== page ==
Heirloom Bulbs & Garden History  •  So Much More Than New
December 2016
Dec
14
2016

600 Years of Flowers:
Bunny Mellon’s Art at the NYBG

If you’re lucky enough to be anywhere near New York City this winter, treat yourself to the New York Botanical Garden’s small but impressive exhibit of botanical art from the vast collection of the late Bunny Mellon.

Some 80 works from the 16,000 Mellon collected are on display, ranging from a hand-painted book illustration from 1350 to a lively 1958 lithograph by Picasso.

As you may remember from previous posts here, Mellon redesigned the White House Rose Garden for President Kennedy, filling it in spring with masses of tulips. The Dutch Tulipomania in the 1630s was a special interest of hers, and several works in the NYBG exhibit feature tulips, including one that could very well be ‘Zomerschoon’.

“Redoute to Warhol: The Botanical Art of Bunny Mellon” runs through February 12, and even if you can’t get there in person you can enjoy several of its highlights online.

Dec
7
2016

New Garden Books for Giving and Getting

Although the cold, short days of winter aren’t the best for gardening, they’re perfect for garden reading – and books make great holiday gifts. Here are five new ones I’m hoping to enjoy before spring returns.

New Garden Books for Giving and Getting – www.OldHouseGardens.com

Rescuing Eden: Preserving America’s Historic Gardens, by Curtice Taylor and Caroline Seebohm: “Most gardens do not survive their creators, being sold off, dug out, or, if not utterly destroyed, then so drastically changed as to be sadly unrecognizable. The 28 remarkable properties in this book” – ranging from Middleton Place plantation to the gardens of Alcatraz – “are happy exceptions to that rule. . . . Some are still in the process of renovation, and others will never be fully restored, but all offer rare glimpses into this country's horticultural history.” (reviewed by Adam Levine in Country Gardens)

New Garden Books for Giving and Getting – www.OldHouseGardens.com

Garden Flora: The Natural and Cultural History of the Plants in Your Garden, by Noel Kingsbury: “This must be the most beautiful book of the publishing season, with an oversize format rich in botanical art and historic and contemporary photos. Every page is stunning, a revelation in art and text of flora’s long and curious history. Kingsbury’s writing is a lively backstory to what we grow in our gardens” – including most of the bulbs we offer – and “it’s also right up to the minute with insight on current plant breeding and a poignant look at the plants we’ve lost.” (reviewed by Val Easton in the Seattle Times)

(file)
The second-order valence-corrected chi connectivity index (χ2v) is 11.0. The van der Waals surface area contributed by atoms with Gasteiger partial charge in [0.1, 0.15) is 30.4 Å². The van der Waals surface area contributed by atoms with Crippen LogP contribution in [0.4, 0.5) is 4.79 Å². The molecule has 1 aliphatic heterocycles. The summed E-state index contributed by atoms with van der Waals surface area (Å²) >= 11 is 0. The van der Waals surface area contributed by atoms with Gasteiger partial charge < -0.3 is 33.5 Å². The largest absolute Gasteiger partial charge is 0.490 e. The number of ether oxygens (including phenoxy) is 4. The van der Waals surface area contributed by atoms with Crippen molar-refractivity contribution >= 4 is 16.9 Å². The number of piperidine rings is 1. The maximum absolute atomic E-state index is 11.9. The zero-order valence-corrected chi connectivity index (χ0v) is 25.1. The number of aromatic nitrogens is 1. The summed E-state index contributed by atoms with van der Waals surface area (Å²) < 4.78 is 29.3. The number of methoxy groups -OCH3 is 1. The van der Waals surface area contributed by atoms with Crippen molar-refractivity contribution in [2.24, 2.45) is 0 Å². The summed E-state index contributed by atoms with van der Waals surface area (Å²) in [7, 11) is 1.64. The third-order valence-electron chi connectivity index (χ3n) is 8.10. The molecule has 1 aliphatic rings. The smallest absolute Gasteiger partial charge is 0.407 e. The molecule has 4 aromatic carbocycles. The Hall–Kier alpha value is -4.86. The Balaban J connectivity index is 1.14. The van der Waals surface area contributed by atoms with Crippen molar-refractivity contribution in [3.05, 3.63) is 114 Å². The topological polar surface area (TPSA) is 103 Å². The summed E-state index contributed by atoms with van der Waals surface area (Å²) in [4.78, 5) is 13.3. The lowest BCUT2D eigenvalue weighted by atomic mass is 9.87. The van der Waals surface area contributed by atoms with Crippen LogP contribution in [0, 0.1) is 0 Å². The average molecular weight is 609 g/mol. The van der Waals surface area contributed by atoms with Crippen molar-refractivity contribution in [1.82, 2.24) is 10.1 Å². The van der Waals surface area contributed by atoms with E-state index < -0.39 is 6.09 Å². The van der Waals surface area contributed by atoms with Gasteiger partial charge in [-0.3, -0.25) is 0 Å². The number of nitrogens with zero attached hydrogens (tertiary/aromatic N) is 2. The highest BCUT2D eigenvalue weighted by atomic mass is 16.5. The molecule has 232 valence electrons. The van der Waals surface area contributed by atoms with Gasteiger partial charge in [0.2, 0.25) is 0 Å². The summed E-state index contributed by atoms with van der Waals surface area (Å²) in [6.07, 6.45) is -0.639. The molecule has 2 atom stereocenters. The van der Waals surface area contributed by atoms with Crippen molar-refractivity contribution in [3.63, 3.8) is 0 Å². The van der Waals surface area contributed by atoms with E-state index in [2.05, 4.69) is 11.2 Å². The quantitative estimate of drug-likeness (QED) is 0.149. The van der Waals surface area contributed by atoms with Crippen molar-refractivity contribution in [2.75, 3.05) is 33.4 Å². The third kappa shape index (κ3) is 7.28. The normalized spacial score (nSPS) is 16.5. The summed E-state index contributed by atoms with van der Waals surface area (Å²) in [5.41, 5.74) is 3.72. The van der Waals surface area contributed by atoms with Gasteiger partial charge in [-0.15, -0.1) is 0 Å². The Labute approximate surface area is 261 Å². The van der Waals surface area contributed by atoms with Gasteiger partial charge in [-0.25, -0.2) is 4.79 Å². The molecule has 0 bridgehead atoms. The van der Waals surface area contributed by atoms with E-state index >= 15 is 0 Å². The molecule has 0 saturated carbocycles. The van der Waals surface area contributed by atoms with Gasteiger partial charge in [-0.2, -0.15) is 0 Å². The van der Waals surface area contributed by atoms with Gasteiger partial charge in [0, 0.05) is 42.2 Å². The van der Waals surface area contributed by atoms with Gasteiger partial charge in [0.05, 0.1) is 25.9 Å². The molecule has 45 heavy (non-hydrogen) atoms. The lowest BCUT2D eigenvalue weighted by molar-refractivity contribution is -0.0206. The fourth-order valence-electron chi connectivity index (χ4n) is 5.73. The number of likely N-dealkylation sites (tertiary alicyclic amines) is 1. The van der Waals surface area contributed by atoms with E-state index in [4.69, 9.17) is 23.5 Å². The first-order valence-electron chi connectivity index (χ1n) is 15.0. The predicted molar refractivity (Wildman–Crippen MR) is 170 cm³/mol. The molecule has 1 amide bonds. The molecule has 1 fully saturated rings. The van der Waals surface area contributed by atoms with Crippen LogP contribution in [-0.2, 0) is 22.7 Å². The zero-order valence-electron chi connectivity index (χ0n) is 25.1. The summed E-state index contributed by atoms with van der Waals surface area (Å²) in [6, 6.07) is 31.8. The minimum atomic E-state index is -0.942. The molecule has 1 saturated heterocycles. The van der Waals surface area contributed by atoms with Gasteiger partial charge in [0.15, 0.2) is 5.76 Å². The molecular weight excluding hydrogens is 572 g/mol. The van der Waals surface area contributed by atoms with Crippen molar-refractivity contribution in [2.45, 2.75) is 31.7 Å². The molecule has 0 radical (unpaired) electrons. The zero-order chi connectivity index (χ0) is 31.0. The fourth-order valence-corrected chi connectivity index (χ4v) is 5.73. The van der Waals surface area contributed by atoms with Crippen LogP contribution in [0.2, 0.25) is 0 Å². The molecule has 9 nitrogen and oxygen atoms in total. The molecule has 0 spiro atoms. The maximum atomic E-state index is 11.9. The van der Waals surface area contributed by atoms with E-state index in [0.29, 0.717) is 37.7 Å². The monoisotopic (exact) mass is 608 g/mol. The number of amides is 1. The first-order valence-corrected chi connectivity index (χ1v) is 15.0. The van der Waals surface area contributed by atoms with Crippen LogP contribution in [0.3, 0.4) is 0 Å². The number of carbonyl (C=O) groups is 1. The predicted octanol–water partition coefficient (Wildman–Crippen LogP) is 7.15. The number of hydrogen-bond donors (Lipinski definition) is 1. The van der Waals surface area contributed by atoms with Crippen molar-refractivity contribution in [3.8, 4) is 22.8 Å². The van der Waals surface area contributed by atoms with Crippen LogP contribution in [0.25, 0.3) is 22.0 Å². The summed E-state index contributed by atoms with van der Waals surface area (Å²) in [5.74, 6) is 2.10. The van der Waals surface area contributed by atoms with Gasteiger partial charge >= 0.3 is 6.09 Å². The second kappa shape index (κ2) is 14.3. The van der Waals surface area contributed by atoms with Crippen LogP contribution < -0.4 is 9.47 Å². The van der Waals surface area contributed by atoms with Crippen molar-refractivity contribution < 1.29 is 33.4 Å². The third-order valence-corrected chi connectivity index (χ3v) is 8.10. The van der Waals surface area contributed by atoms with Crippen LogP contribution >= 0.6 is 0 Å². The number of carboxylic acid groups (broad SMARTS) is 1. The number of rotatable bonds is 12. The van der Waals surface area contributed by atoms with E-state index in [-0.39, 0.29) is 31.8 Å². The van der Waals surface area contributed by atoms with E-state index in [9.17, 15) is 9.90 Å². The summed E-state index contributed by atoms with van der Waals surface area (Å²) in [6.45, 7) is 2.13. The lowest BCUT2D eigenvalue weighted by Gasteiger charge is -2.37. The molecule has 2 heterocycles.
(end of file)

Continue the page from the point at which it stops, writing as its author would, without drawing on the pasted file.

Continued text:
Garden Books for Giving and Getting – www.OldHouseGardens.com

The Botanical Treasury, by Christopher Mills: “The excitement of discovering a new plant is almost tangible in this lavish collection of plant histories. A delightful compendium of 40 plants from around the world, The Botanical Treasury tells the story of each one through a fascinating mix of botanical illustrations, letters sent to Kew from plant hunters, and reprinted extracts from botanical periodicals. . . . The book also includes forty reproduced prints of featured plants which can be framed – the icing on the cake of this tremendous and fascinating collection.” (reviewed in The English Garden)

New Garden Books for Giving and Getting – www.OldHouseGardens.com

A Garden for the President: A History of the White House Grounds, by Jonathan Pliska: “The White House grounds are the oldest continually maintained ornamental landscape in the United States. Handsomely illustrated with historical images and newly commissioned photography, A Garden for the President explores not only the relationship between the White House and its landscape but also the evolution of its design; the public and private uses . . . ; and the cultivation of the grounds with a focus on the specimen trees, vegetable and ornamental gardens, and conservatories. (reviewed by the White House Historical Association)

Garden Books for Giving and Getting – www.OldHouseGardens.com

Bliss Irises: Family and Flowers, The Journey to a National Collection, by Anne Milner: “Anne Milner blends personal history with gardening in this beautifully illustrated book. Her story starts with the discovery that her grandfather's cousin was . . . Arthur J. Bliss, who introduced 'Dominion', a ground-breaking purple iris that made him world famous. . . . The book’s second half focuses on the [more than 175 iris Bliss introduced], with detailed information about the plants, accompanied by photographs, watercolors, and line drawings.” (reviewed in Plant Heritage)

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